Monday, March 2, 2020

TransLink’s Low Carbon Fleet: More battery-electric buses coming soon

On Thursday, I represented Langley City at the TransLink Mayors’ Council on Regional Transportation meeting as Mayor van den Broek was unavailable. While the agenda was short, there was an important decision made that will set TransLink on the path of electrification of their bus fleet.

The Mayors’ Council has mandated that TransLink reduce its greenhouse gas emissions (GHG) 80% by 2050. This is based on federal, provincial, and regional GHG emissions reduction targets. By 2030, emissions are to be reduced by 45%.

On Thursday, the Mayors’ Council got this process started by directing TransLink to more forward with purchasing only battery-electric, trolley, or renewable natural gas (RNG) buses moving forward.

RNG comes from sewage, landfills, and farms. It is created by decomposing organic waste.

The following map shows which routes are currently electric, will be converted to electric, and will be RNG powered by 2031.

Renewable fuel transit routes by 2031. Select map to enlarge. Source: TransLink

The cost of this plan is $450 million over the next 10 years. There will be further costs beyond 2030 to renew the transit fleet.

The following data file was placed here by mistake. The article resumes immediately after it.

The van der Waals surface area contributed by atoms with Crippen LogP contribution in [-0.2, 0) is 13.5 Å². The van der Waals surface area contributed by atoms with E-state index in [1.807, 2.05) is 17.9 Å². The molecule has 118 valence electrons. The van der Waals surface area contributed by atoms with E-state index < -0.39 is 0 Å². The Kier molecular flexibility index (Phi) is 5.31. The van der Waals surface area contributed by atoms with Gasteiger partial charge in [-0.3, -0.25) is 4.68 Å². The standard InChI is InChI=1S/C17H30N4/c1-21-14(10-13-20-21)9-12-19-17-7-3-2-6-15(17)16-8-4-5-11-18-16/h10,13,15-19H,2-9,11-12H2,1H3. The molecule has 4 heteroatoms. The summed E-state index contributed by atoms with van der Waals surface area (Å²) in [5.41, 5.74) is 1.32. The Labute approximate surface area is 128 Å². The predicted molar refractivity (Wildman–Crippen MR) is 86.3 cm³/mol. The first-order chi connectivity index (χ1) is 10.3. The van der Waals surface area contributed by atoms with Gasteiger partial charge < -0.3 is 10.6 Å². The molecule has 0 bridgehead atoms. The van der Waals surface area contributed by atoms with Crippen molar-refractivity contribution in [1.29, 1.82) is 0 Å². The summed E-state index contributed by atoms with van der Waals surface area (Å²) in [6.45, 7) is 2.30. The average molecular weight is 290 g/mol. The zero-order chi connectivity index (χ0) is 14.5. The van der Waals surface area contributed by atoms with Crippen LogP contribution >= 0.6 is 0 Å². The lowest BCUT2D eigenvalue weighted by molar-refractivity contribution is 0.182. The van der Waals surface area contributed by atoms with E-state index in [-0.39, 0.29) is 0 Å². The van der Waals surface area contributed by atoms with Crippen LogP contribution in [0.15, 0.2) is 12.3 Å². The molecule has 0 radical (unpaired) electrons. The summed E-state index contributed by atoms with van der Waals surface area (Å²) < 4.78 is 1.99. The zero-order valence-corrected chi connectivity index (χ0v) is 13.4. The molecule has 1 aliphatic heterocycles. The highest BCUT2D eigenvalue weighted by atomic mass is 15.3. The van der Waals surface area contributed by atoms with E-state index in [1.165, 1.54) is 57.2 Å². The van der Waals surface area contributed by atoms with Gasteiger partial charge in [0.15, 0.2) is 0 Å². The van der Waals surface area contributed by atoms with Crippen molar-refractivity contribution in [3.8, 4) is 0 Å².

Because of reduced operation costs due to the switch from diesel fuel to electricity and renewable natural gas, there is only a 2 to 3% increase in costs over the next 30 years between continuing with the status-quo or going with all renewable energy buses.

Incremental TransLink fleet electrification costs from 2020 to 2050, relative to status-quo. Select chart to enlarge. Source: TransLink

One of the reasons for the increased cost is that TransLink will need to install new infrastructure to support battery-electric buses such as upgrading bus depots with battery chargers, and installing fast-chargers in-route.

The Mayors’ Council of course is going to advocate to the provincial and federal governments to pay for switching out our region’s transit buses to use low carbon fuel sources.

At the Mayors’ Council meeting, TransLink staff stated that the cost of renewable energy was verify with BC Hydro which includes factoring in the switching of the private vehicle fleet in our province from fossil fuel to electric.

This plan will not have a meaningful impact on the commitments made in the current 10-Year vision for transit such as building SkyTrain to Langley.

If all goes to plan, we should see more battery-electric buses being rolled-out starting in the next several years.